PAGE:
By Cappy H Rearick

Ever wonder how the New Year’s tradition of eating peas and rice got the name Hoppin’ John? Well, wonder no more.

Some say it originated with a game similar to musical chairs where kids hopped up and down at the table. Duh. My Grandkids from Hell jump up and down at the table as if they’ve swallowed a Slinky. Up North, people eat pork and sauerkraut because it cleans them out in preparation for the coming year. Yuk. Homemade colonoscopies might be Yankee logic, but I’d sooner have kids jumping up and down at the table like Jack on Crack in the Box.

Thinking it will ward off bad luck, most Southerners adhere to the tradition of eating pork, collard greens and Hoppin’ John on the first day of the new year. I am a true Southerner but I have not always been a true believer.

On New Year’s Day many years ago, me and my big mouth declared, “No Hoppin’ John and no collard greens for me.” Big mistake.

Mama had roasted a Boston Butt to within a smidgen of cremation. Her collards were swimming like Esther Williams in ham grease. I didn’t believe that a year of good luck depended on which veggies I ate on January 1st. That said, I never met a pig I didn’t want to take home to Mama. So, after downing three pork sandwiches— my one nod to tradition— I developed the bellyache from hell, a first draft of more to come.

The next day, my dog blitzed an entire can of Alpo, looked up at me and promptly dropped dead. Yeah, she was old, but I was just a kid and that dog had been begging for table scraps all of my life. Her high-speed exit made me think she should have eaten my share of collards.

Daddy buried Susie Q in our back yard while Mama and I cried and passed each other one Kleenex after another. He wore a dark suit and tie and stood at the gravesite with his hands clasped in front of him. When I said, “Daddy looks like a preacher,” Mama laughed and cried all at the same time.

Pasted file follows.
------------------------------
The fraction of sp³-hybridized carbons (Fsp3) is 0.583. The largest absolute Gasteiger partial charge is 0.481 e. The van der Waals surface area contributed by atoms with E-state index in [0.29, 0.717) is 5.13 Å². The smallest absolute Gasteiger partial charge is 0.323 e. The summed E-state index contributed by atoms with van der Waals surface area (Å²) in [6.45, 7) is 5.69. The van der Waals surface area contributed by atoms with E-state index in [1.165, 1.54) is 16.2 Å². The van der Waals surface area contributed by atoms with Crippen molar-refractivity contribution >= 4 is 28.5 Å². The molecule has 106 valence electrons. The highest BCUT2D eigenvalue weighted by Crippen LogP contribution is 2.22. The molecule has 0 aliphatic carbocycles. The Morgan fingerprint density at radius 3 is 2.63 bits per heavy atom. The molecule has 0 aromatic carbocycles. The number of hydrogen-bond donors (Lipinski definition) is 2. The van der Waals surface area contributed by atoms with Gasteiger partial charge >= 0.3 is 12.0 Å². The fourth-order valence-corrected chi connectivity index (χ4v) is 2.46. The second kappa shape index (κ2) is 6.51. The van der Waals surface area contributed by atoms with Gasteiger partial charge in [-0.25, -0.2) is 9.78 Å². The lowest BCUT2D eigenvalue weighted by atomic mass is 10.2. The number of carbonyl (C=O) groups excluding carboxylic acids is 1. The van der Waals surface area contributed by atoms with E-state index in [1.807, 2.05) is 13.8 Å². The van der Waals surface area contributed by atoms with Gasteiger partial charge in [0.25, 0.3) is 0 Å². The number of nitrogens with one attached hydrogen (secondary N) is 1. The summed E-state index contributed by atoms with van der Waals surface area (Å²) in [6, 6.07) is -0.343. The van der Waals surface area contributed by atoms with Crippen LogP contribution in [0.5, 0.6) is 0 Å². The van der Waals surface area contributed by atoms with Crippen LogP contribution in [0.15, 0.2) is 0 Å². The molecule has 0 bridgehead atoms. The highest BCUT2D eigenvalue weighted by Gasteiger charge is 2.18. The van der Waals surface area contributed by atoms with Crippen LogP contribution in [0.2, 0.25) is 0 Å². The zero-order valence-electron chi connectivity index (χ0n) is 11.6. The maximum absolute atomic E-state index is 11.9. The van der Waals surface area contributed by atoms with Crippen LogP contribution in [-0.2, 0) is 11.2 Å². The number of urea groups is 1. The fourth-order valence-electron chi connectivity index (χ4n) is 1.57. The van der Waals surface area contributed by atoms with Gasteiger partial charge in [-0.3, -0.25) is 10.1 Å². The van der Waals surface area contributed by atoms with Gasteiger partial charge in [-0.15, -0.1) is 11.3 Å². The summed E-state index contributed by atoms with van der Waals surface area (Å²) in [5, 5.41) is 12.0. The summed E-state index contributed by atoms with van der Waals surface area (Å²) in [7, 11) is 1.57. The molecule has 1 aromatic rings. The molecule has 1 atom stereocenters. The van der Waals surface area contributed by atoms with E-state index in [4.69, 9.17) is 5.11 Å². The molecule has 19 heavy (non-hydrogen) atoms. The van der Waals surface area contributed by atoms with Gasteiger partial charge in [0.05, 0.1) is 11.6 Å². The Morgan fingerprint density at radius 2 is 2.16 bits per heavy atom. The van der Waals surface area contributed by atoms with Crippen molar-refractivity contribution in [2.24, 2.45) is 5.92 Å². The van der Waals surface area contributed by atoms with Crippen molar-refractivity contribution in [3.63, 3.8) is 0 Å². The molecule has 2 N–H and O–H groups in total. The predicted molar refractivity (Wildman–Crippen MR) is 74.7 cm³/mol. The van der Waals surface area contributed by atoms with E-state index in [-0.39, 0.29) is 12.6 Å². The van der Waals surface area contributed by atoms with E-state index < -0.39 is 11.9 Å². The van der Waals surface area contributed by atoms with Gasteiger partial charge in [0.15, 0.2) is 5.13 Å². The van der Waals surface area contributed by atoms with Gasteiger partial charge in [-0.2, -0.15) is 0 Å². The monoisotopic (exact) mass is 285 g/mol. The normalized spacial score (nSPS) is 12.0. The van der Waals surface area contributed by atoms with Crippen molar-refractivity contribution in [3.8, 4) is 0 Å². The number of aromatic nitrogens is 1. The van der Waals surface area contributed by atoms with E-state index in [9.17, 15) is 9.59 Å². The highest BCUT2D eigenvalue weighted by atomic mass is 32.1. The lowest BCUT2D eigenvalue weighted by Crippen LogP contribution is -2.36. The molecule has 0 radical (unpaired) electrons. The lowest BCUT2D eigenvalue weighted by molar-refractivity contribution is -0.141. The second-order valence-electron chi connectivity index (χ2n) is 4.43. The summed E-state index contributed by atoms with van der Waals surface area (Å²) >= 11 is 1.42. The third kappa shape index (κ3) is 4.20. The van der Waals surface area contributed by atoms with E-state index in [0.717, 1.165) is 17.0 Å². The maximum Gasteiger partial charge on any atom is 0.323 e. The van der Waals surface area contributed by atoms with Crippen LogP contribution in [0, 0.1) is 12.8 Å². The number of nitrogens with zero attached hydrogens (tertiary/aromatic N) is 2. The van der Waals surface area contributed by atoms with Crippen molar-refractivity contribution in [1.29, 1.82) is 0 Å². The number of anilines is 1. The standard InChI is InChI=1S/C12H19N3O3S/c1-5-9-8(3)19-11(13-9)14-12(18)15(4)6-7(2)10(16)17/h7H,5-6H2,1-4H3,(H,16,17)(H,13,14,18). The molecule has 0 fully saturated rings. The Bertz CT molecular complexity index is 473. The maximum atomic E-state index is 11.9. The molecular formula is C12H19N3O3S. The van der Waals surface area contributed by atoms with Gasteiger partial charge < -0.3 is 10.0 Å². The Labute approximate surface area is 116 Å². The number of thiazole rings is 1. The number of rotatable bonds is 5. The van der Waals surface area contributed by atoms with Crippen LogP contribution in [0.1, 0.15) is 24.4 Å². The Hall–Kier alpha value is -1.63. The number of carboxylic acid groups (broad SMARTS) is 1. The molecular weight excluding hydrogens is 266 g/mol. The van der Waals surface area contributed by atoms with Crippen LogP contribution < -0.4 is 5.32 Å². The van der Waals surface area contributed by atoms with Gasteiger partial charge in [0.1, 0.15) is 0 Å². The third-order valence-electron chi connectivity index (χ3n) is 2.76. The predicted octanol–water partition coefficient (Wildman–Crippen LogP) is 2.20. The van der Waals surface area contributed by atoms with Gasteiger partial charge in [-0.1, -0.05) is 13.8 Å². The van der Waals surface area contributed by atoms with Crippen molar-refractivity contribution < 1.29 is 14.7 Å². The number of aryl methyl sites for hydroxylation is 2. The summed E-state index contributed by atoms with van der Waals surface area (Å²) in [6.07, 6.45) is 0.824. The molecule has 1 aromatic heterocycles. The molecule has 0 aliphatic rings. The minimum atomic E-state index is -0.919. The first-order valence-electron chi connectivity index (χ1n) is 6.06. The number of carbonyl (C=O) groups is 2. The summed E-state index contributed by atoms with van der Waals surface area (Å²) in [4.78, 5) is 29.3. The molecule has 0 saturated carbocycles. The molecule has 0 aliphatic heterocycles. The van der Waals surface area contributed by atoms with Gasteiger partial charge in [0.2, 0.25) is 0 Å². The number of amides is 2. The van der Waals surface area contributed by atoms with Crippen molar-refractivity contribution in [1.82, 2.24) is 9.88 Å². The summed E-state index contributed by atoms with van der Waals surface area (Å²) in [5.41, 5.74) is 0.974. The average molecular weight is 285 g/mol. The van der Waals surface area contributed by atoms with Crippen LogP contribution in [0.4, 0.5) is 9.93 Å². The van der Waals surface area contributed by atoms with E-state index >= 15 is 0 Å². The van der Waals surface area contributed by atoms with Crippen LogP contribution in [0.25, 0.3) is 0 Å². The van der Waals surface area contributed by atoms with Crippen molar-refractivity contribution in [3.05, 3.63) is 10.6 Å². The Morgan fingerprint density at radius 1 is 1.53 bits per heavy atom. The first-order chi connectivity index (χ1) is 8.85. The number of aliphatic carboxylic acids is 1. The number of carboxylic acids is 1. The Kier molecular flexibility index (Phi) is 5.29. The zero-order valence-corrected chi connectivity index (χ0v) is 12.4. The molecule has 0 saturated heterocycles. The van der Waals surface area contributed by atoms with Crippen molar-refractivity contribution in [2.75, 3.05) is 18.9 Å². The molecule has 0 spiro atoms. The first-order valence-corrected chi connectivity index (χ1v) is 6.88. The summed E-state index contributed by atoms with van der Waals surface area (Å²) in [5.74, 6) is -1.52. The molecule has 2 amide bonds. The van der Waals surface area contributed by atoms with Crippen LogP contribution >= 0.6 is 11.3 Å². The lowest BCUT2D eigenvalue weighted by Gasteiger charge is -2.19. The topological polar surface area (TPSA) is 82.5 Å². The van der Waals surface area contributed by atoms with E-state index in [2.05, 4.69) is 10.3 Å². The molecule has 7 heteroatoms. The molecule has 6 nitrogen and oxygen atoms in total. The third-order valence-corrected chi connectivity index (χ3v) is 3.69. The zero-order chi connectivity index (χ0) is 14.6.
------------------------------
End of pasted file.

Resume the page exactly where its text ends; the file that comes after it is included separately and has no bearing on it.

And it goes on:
On January 3rd, I went to the kitchen, poured lard in a frying pan before realizing that we were slap out of potatoes. Totally forgetting that I’d turned on the burner under the grease, I walked to the Piggly Wiggly and bought a five-pound bag of potatoes and then dilly-dallied back home much like Prissy did in Gone With the Wind. I was stopped by the sound of loud sirens. Not one red fire truck, but three of those bad boys were parked end-to-end in front of our house. Smoke billowed from the kitchen door while neighbors lined up on the sidewalk and gawked.

Within minutes Mama’s kitchen was toast. All of the cabinets would have to be repainted and her new wallpaper smelled like a Boy Scout Jamboree. She stayed mad at me for the next twelve months.

Fearing the next day could bring even more bad luck, I didn’t want to wake up. What if the calamities over the past three days were only teasers? Hello? I should have stayed in bed because that year was the longest one of my life. One piece of bad luck pounced on me every single day.

Bottom line? I learned more than I ever wanted to know about traditions, why they were not mere words but established entities that I should honor. I’ve been known to eat myself into belly bloat since then. You might say I’m the poster child for New Year’s Day cuisine.

I promise you this: until my jaws no longer go up and down in chew mode, I will cover my sassy southern you-know-what by hogging down pork, Hoppin’ John and collard greens every January 1. I’ll even eat some of that boring Yankee delight they call sauerkraut. Who am I to mess with tradition, even when it originates north of the Mason Dixon Line?

Cappy H Rearick
Cappy Hall Rearick